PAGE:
- Description: M.Sc. , The Olifants- and Luvuvhu rivers both flow through the Kruger National Park (KNP). The Olifants River (OR) is a major tributary of the Limpopo River with water quality being less than desirable due to high concentrations of pollutants as a result of the activities in the upper catchment. The crocodile population of the river declined from 1000 in 2008 to 347 in 2009 due to pansteatitis. Labeobarbus marequensis in the upper catchment also showed symptoms of the disease (Templehoff, 2010). This raised concern about the health of the fish in the OR, particularly in the section flowing through the KNP. The Luvuvhu River (LR) is also a tributary of the Limpopo River with main land uses in the catchment being agriculture, mining and communal lands. Of concern is the finding of DDT residues in water, sediment, and domestic and indigenous biota upstream of the sites sampled in this study (Barnhoorn et al., 2009) which raised concerns about the health of fish in the lower reaches of the river flowing through the KNP. Therefore, the aim of this study was to assess the health status of  selected fish species from the OR and LR in the KNP using a histology-based health assessment protocol (HBHA). The species selected for this study included Hydrocynus vittatus, Labeobarbus marequensis, Labeo cylindricus and Labeo rosae. The OR was sampled in September 2009 and May 2010 while the LR was sampled in November 2009 and April 2010. A necropsy was done to determine if there were any internal or external macroscopic alterations with any alterations noted on a score sheet. Blood was taken for haematocrit (Hct), leukocrit (Lct) and total plasma protein (TP) determination. As part of the HBHA, a necropsy-based health assessment index (HAI) was applied using a modified protocol of Adams et al. (1993) where the necropsy and blood parameters were used to calculate the mean and sum HAI for the different species sampled on each sampling trip. Biometric indices including the condition factor, hepatosomatic index, splenosomatic index and the gonadosomatic index were calculated. Age was determined using otoliths for tigerfish and scales for the other species. Samples of selected organs (liver, kidney, gill, testes or ovaries) were taken for histological analysis. Microscope slides were assessed qualitatively to identify any histological alterations present. These results were semi-quantitatively assessed according to the protocol of Van Dyk et al. (2009a) from which an organ index and fish index were calculated. The organ index is an indication of the number and severity of histological alterations in a particular organ of a selected species. The organ indices were classed according to the classes of Van Dyk et al. (2009a) with Class 1 (<10) being tissue with slight histological alterations; Class 2 (10-25) being tissue with moderate histological alterations. The fish index is a sum of all of the organ indices for any given fish sampled.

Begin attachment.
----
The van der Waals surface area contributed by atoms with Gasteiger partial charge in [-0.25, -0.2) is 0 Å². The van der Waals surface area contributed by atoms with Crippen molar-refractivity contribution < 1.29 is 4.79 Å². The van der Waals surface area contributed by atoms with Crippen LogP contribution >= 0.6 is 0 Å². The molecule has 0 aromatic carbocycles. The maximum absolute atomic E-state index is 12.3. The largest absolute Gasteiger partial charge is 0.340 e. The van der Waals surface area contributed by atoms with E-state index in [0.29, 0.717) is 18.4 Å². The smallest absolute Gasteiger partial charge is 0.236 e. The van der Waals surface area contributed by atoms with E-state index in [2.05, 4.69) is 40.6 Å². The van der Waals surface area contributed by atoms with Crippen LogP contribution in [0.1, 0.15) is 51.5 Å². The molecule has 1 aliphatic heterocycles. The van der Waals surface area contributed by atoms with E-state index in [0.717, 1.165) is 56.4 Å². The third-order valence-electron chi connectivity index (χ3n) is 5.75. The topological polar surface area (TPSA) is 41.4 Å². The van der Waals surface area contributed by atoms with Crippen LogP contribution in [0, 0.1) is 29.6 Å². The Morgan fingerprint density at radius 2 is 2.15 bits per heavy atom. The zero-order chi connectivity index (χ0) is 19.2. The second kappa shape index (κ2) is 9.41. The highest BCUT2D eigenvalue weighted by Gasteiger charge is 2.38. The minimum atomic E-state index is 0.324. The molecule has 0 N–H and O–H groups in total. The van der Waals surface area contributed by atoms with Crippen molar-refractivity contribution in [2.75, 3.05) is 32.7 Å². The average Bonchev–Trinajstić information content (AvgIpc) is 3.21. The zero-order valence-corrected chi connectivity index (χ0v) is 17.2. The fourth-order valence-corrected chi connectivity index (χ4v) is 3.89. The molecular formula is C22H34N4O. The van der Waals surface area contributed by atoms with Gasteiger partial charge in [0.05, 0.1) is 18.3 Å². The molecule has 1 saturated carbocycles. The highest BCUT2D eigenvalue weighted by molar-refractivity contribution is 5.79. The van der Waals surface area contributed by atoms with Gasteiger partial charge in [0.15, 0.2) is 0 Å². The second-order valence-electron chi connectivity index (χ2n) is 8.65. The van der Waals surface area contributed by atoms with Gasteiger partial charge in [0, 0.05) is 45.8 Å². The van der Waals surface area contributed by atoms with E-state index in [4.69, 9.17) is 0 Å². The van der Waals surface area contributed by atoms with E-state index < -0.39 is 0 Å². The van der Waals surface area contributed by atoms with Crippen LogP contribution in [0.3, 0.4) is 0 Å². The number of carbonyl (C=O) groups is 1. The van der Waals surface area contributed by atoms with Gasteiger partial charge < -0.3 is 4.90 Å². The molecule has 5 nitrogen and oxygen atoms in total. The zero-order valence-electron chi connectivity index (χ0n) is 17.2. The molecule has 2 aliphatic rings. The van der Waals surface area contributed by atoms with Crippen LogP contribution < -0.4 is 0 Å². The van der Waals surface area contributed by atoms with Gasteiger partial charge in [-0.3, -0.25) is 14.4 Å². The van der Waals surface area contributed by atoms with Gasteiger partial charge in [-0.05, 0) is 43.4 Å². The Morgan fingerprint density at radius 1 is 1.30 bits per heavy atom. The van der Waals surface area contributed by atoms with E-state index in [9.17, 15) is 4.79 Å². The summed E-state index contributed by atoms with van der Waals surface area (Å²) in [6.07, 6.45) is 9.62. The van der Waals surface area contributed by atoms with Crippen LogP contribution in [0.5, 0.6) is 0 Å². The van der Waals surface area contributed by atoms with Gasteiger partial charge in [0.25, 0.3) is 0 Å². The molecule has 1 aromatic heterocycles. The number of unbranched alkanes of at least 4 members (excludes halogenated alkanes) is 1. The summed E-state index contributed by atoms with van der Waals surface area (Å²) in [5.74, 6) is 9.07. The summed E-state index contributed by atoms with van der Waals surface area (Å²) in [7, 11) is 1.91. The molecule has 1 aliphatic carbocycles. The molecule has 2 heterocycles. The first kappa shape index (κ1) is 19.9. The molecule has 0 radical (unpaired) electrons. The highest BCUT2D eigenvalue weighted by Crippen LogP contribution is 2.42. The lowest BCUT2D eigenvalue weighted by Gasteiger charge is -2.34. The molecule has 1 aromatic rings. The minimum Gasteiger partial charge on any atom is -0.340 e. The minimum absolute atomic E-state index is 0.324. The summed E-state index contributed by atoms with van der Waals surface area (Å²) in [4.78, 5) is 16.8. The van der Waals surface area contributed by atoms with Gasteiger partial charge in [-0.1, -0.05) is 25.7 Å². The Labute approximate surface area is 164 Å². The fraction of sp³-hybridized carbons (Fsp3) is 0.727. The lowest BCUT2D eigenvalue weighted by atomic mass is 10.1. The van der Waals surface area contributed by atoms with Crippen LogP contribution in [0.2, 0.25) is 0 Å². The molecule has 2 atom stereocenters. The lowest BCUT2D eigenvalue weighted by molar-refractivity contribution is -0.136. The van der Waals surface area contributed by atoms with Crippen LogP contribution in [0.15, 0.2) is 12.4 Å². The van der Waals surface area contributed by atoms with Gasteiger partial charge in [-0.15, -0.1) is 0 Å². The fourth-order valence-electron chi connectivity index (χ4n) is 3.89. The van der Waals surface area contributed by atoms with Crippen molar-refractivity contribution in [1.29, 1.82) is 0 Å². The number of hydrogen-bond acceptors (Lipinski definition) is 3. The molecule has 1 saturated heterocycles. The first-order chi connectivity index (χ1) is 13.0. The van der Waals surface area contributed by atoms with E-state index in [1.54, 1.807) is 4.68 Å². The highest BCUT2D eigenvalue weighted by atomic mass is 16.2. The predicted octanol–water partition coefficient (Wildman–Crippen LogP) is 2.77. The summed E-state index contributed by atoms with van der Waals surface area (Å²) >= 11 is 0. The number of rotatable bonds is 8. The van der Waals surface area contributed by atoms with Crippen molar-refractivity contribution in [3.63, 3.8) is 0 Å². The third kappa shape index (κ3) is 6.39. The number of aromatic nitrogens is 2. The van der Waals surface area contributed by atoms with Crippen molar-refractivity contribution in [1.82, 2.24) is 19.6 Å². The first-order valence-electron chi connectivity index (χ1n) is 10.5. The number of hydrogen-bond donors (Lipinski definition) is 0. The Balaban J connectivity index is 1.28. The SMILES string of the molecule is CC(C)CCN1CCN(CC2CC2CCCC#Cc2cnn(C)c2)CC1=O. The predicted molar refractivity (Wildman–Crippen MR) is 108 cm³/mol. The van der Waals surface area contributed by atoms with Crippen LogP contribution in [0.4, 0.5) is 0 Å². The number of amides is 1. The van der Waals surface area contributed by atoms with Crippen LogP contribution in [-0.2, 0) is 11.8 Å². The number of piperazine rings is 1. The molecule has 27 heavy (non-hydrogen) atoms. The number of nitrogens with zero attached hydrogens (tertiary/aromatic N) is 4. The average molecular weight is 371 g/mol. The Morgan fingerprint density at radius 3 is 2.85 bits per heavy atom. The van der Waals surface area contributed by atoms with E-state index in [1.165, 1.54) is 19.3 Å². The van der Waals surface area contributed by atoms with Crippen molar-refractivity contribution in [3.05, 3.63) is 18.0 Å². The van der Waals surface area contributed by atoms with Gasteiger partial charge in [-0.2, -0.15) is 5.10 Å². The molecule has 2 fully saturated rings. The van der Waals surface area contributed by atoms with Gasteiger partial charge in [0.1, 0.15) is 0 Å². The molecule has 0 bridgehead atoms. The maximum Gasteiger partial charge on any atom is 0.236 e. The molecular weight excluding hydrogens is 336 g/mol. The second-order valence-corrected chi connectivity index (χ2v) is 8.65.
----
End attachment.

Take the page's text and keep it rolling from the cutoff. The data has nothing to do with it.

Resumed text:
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Sustainable tourism development and the role of marketing at the Kruger National Park
- Authors: Diggines, Colin Neville
- Date: 2012-09-05
- Subjects: Kruger National Park (South Africa) , Tourism - South Africa - Marketing. , Ecotourism - South Africa.
- Type: Thesis
- Identifier: uj:9630 , http://hdl.handle.net/10210/7049